And just to put that in context, if I had a lamp sitting
on my desk here-- about a foot above--
and I hit the switch, by the time light went from the bulb
to the table, your computer's performed two operations.
20. solution
a homogeneous mixture of two or more substances
And that leads naturally to the idea of modularization,
creating modules, tokens, elements
that we can stitch together to come up
with solutions to problems in interesting ways.
21. machine
a mechanical or electrical device that transmits energy
That means we have to think about
how do we represent that knowledge,
and we'll do that with particular things
inside the machine called data structures.
22. halting
proceeding in a fragmentary, hesitant, or ineffective way
And the classic one from computer sciences
called the Turing halting problem
and it simply says if I want to write a piece of code,
a program that could take as input any other program
and tell me whether it will always work,
whether it will always stop with an answer,
it turns out you simply can't compute that in all cases.
23. solve
find the answer to or understand the meaning of
It means we'd like you to think about when
given a new challenge how can I get the computer
to solve this for me?
24. clever
mentally quick and resourceful
And I want to give you a couple of examples to show you
why even with the speed of modern computers,
you need to be able to think carefully, cleverly,
algorithmically.
25. context
the set of facts or circumstances that surround a situation
And just to put that in context, if I had a lamp sitting
on my desk here-- about a foot above--
and I hit the switch, by the time light went from the bulb
to the table, your computer's performed two operations.
26. classics
study of the literary works of ancient Greece and Rome
So if you're going to start reading those great classics,
now it's going to take you a while
before you get through all the things that
27. arithmetic
mathematics dealing with numerical calculations
These are typically primitive arithmetic operations--
multiplication, addition, division-- and simple logic
operations, comparing true and false values in order
to make decisions with that.
28. simple
having few parts; not complex or complicated or involved
But in this case, the calculations
are actually very simple things.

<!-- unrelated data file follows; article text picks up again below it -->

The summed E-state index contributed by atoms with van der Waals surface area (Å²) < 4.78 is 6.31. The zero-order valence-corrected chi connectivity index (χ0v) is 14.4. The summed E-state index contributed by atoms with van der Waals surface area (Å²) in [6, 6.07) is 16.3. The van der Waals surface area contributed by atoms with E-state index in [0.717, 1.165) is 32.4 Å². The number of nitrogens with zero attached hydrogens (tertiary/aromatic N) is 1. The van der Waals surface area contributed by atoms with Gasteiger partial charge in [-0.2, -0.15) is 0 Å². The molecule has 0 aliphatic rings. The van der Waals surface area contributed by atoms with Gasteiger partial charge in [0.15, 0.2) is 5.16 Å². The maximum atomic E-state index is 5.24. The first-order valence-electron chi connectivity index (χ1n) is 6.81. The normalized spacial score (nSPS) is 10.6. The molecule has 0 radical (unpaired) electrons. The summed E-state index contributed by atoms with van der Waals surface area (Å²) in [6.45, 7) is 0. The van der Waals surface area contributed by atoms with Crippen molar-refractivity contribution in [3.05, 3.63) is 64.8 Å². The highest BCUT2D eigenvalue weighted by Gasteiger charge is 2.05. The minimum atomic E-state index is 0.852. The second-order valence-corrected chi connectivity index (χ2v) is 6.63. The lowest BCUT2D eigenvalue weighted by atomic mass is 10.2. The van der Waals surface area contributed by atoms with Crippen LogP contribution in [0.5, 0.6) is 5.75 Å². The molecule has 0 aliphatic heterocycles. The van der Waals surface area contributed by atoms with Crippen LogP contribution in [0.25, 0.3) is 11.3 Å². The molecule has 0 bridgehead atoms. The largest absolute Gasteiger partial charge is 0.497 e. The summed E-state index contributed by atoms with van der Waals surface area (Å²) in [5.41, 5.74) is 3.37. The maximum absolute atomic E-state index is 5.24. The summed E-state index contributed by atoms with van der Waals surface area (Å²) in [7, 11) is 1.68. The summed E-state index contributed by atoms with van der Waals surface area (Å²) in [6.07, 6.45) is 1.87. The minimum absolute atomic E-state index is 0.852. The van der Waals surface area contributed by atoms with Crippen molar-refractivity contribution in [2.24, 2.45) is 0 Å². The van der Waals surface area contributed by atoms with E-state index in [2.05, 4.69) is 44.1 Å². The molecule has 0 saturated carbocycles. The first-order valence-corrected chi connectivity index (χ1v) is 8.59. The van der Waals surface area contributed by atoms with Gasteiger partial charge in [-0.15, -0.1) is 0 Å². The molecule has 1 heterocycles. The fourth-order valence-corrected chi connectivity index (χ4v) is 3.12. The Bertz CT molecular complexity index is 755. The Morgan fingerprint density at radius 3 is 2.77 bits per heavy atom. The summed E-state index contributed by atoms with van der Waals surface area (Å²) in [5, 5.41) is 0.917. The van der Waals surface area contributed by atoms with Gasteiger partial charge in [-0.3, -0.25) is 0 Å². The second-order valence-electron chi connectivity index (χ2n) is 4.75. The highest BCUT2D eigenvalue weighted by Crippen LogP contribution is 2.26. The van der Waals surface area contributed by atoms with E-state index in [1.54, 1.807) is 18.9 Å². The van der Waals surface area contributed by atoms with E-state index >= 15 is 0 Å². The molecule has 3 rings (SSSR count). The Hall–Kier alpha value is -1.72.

29. abstraction
the process of formulating general concepts
A big part of what we want to do inside the computer
is to have it be able to deal with things in a manner
that we can see and understand, and that's says
we're going to use the notion of abstraction to capture elements
and then treat them as if they were primitives and reuse them.
30. infer
conclude by reasoning
We want the computer to compute something for us,
infer some new knowledge for us.
31. brute
resembling a beast
That says if I'm going to just brute force
try and search everything on the web
to see if I can find the thing I'm looking for, it's only
going to take me about 5.2 days to find something.
32. marvelous
extraordinarily good or great
They can play Go, they can find things in the World Wide Web,
they can do all sorts of wonderful, marvelous things.
33. problem
a question raised for consideration or solution
And that leads naturally to the idea of modularization,
creating modules, tokens, elements
that we can stitch together to come up
with solutions to problems in interesting ways.
34. fundamental
serving as an essential component
But fundamentally, a computer really only does two things.
35. crucial
of extreme importance; vital to the resolution of a crisis
And that's as good algorithm design is going to be crucial
and it's one of the skills you're
going to learn throughout this course.
36. standard
a basis for comparison
We want it to infer a new information
or define information, and we're going
to see there are standard tools for making that happen.
37. typical
exhibiting the qualities that identify a group or kind
Well, if you took the standard novel
and you put it inside a machine, a typical machine
could hold about 1 and 1/2 million books
of a standard size.
38. store
a mercantile establishment for the sale of goods or services
So if you're going to start reading those great classics,
now it's going to take you a while
before you get through all the things that
39. complex
complicated in structure
Some problems are still, at least at the moment, too
complex, even with clever algorithms